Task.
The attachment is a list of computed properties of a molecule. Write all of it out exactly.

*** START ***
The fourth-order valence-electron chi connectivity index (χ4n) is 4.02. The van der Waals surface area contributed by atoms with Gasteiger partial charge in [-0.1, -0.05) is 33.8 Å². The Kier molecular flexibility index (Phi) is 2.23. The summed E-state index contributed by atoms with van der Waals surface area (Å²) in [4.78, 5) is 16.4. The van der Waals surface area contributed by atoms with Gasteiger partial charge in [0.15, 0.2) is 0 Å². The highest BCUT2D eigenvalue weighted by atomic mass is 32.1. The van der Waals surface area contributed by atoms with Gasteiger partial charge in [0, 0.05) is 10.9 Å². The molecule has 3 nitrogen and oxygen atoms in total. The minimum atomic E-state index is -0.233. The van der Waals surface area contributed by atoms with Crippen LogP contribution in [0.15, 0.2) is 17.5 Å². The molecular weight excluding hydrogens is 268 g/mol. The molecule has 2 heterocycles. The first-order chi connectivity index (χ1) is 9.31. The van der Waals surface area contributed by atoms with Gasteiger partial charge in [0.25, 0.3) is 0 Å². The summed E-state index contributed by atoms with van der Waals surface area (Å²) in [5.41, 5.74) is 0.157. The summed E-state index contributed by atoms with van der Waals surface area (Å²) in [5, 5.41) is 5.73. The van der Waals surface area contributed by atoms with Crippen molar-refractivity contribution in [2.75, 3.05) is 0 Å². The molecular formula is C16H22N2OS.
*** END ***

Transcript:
The fourth-order valence-electron chi connectivity index (χ4n) is 4.02. The van der Waals surface area contributed by atoms with Gasteiger partial charge in [-0.1, -0.05) is 33.8 Å². The Kier molecular flexibility index (Phi) is 2.23. The summed E-state index contributed by atoms with van der Waals surface area (Å²) in [4.78, 5) is 16.4. The van der Waals surface area contributed by atoms with Gasteiger partial charge in [0.15, 0.2) is 0 Å². The highest BCUT2D eigenvalue weighted by atomic mass is 32.1. The van der Waals surface area contributed by atoms with Gasteiger partial charge in [0, 0.05) is 10.9 Å². The molecule has 3 nitrogen and oxygen atoms in total. The minimum atomic E-state index is -0.233. The van der Waals surface area contributed by atoms with Crippen LogP contribution in [0.15, 0.2) is 17.5 Å². The molecular weight excluding hydrogens is 268 g/mol. The molecule has 2 heterocycles. The first-order chi connectivity index (χ1) is 9.31. The van der Waals surface area contributed by atoms with Gasteiger partial charge in [0.25, 0.3) is 0 Å². The summed E-state index contributed by atoms with van der Waals surface area (Å²) in [5.41, 5.74) is 0.157. The summed E-state index contributed by atoms with van der Waals surface area (Å²) in [5, 5.41) is 5.73. The van der Waals surface area contributed by atoms with Crippen molar-refractivity contribution in [2.75, 3.05) is 0 Å². The molecular formula is C16H22N2OS.